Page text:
Technology for enhancing statistical reasoning at the school level

Biehler, Rolph, Ben-Zvi, Dani, Bakker, Arthur and Makar, Katie (2013). Technology for enhancing statistical reasoning at the school level. In M. A. (Ken) Clement, Alan J. Bishop, Christine Keitel, Jeremy Kilpatrick and Frederick K. S. Leung (Ed.), Third International Handbook of Mathematics Education (pp. 643-689) New York, NY, United States: Springer. doi:10.1007/978-1-4614-4684-2

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Author Biehler, Rolph
Ben-Zvi, Dani
Bakker, Arthur
Makar, Katie
Title of chapter Technology for enhancing statistical reasoning at the school level
Title of book Third International Handbook of Mathematics Education
Place of Publication New York, NY, United States
Publisher Springer
Publication Year 2013
Sub-type Research book chapter (original research)
DOI 10.1007/978-1-4614-4684-2
Year available 2013
Series Springer International Handbooks of Education
ISBN 9781461446835
Editor M. A. (Ken) Clement
Alan J. Bishop
Christine Keitel
Jeremy Kilpatrick
Frederick K. S. Leung
Volume number 27
Chapter number 21
Start page 643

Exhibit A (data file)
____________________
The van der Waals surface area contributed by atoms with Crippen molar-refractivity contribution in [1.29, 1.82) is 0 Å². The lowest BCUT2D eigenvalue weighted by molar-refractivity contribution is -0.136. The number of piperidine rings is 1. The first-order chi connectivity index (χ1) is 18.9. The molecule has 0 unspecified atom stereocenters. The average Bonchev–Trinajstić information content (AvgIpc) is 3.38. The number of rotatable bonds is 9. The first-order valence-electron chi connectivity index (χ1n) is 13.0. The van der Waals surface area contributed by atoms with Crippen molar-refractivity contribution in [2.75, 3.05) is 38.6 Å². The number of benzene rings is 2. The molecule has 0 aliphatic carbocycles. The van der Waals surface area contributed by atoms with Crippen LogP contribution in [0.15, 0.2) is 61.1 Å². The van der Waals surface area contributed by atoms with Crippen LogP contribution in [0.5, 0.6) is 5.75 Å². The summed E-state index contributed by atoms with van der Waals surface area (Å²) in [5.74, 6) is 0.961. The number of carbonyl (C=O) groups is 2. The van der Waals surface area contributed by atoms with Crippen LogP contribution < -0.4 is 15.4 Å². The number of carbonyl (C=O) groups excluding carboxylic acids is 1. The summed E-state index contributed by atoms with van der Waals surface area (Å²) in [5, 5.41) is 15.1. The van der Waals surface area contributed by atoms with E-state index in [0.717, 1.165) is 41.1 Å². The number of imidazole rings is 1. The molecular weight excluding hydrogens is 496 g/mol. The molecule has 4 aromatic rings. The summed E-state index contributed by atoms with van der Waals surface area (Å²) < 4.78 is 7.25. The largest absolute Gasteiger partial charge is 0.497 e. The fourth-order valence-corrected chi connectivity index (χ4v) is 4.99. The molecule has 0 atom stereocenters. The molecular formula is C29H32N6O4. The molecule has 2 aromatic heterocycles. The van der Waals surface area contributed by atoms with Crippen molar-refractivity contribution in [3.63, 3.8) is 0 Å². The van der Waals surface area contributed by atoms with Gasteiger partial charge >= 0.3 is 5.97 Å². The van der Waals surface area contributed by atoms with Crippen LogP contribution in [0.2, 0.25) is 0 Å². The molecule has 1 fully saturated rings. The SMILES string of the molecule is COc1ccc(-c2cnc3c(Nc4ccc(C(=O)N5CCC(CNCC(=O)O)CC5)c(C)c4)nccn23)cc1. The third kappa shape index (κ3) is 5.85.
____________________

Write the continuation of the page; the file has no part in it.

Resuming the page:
End page 689
Total pages 47
Total chapters 31
Language eng
Abstract/Summary The purpose of this chapter is to provide an updated overview of digital technologies relevant to statistics education, and to summarize what is currently known about how these new technologies can support the development of students’ statistical reasoning at the school level. A brief literature review of trends in statistics education is followed by a section on the history of technologies in statistics and statistics education. Next, an overview of various types of technological tools highlights their benefits, purposes and limitations for developing students’ statistical reasoning. We further discuss different learning environments that capitalize on these tools with examples from research and practice. Dynamic data analysis software applications for secondary students such as Fathom and TinkerPlots are discussed in detail. Examples are provided to illustrate innovative uses of technology. In the future, these uses may also be supported by a wider range of new tools still to be developed. To summarize some of the findings, the role of digital technologies in statistical reasoning is metaphorically compared with travelling between data and conclusions, where these tools represent fast modes of transport. Finally, we suggest future directions for technology in research and practice of developing students’ statistical reasoning in technology-enhanced learning environments.
Q-Index Code B1
Q-Index Status Confirmed Code
Institutional Status UQ

Document type: Book Chapter
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Created: Thu, 24 Jan 2013, 00:55:12 EST by Claire Backhouse on behalf of School of Education